“The ICJ’s speedy ruling is recognition of the dire situation in Gaza, where civilians face starvation and are being killed daily at levels unprecedented in the recent history of Israel and Palestine,” Jarrah added. “The court’s clear and binding order raises the stakes for Israel’s allies to back up their stated commitment to a global rules-based order by helping ensure compliance with this watershed ruling.”

Some governments across the world hailed the ICJ ruling as progress—even though Israeli leaders quickly made clear they have no plans to end the war. A spokesperson for the U.S. State Department said in part that “we continue to believe that allegations of genocide are unfounded and note the court did not make a finding about genocide or call for a cease-fire in its ruling.”

Journalists and legal experts called the response from the United States a “mischaracterization” of the ICJ ruling intended to “justify U.S. policy instead of adjusting U.S. policy” and a signal that President Joe Biden has no plans to “stand up for justice.”

Still, in a statement Friday, the U.S.-based anti-war group CodePink praised the ruling as “a crucial step toward justice” and asserted that “the only way to ensure Israel complies with the provisional measures is through an immediate cease-fire.”

“CodePink reiterates its urgent call to the Biden administration and Congress to promptly terminate all financial support to Israel, given its perpetration of genocidal actions, and to demand an immediate cease-fire,” the group said. “We will follow this historic case as it proceeds and continue to advocate in Congress, email and call our representatives, push for city cease-fire resolutions, and, of course, protest, rally, and disrupt until the genocide in Gaza ends and Palestine is free.”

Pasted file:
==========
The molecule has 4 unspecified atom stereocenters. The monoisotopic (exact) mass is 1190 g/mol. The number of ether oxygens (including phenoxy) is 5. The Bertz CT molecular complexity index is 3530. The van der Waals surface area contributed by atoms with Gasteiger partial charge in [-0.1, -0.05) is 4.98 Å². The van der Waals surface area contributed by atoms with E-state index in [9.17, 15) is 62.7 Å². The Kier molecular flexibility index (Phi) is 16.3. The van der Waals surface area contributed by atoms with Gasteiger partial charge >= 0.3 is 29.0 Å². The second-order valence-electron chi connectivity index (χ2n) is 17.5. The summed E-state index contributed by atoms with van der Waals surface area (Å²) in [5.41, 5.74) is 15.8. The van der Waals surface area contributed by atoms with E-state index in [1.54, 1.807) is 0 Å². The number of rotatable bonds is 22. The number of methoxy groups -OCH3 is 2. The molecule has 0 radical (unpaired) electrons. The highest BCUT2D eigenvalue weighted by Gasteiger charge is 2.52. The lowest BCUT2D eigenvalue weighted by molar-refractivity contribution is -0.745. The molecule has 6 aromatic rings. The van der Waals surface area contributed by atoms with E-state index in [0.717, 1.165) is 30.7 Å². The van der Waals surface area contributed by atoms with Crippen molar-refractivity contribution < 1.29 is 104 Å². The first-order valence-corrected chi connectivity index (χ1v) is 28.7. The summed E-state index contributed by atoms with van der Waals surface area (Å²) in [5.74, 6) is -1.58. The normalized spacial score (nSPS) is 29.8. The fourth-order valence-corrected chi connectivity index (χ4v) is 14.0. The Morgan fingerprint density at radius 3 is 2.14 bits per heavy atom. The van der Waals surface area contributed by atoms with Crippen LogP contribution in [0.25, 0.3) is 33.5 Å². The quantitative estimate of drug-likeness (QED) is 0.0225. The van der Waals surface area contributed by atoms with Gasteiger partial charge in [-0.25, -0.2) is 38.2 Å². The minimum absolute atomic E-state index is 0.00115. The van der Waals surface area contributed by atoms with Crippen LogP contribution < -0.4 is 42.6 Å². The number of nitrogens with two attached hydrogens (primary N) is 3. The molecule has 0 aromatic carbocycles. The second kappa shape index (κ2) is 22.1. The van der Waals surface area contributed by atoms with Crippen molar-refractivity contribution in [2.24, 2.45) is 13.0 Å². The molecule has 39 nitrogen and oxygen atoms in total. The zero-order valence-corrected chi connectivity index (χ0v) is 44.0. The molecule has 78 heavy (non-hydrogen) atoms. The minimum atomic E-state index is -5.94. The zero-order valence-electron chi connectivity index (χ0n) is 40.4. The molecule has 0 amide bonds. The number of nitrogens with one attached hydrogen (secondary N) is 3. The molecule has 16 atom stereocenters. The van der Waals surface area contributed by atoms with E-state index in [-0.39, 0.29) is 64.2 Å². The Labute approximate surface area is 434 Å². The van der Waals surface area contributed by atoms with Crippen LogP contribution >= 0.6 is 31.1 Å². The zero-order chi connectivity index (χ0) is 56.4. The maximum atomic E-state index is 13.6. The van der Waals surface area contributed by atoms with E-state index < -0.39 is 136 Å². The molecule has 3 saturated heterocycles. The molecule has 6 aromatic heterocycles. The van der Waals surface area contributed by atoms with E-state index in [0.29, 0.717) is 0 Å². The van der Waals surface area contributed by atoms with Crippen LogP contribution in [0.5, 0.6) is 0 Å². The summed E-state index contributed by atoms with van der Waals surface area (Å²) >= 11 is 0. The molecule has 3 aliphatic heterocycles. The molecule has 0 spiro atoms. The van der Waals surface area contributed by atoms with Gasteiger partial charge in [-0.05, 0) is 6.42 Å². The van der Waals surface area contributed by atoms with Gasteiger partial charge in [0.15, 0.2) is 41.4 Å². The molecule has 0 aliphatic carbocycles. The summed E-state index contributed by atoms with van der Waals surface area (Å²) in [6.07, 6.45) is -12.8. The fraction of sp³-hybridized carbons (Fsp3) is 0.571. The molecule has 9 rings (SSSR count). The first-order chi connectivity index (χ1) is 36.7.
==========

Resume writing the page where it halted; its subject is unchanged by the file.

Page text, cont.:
Leaders at Jewish Voice for Peace (JVP), which has spearheaded numerous protests across the United States demanding an end to U.S. support for Israel’s unrelenting assault of Gaza, also took aim at Biden—who is seeking reelection this year—and vowed to keep up the fight.

“For over 100 days, the Israeli and the U.S. governments have gaslit and smeared the Palestinian people, denying what the entire world was witnessing: a genocide,” noted JVP political director Beth Miller. “Now, the highest court in the world has found these claims plausible. President Biden has a choice to make: He can reject the entire system of international law and continue complicity in Israeli genocide, or he can stop arming a genocidal regime and stop attacking the people and movements struggling to build a more just and peaceful future.”

As a hearing was held in U.S. court for a case accusing the Biden administration of complicity in the genocidal violence, JVP executive director Stefanie Fox said, “We don’t need courts to tell us genocide is a moral catastrophe, but we do need courts to impose accountability when our own government has so shamefully worked to abet, fund, arm and secure impunity for the Israeli government’s genocidal attack on Palestinians in Gaza.”

“From here, the next step is clear: an immediate, permanent cease-fire,” she added. “We’re not stopping until Palestinians, like everyone else, live in justice, safety, and freedom.”

Original article published by Common Dreams on 26 January, 2024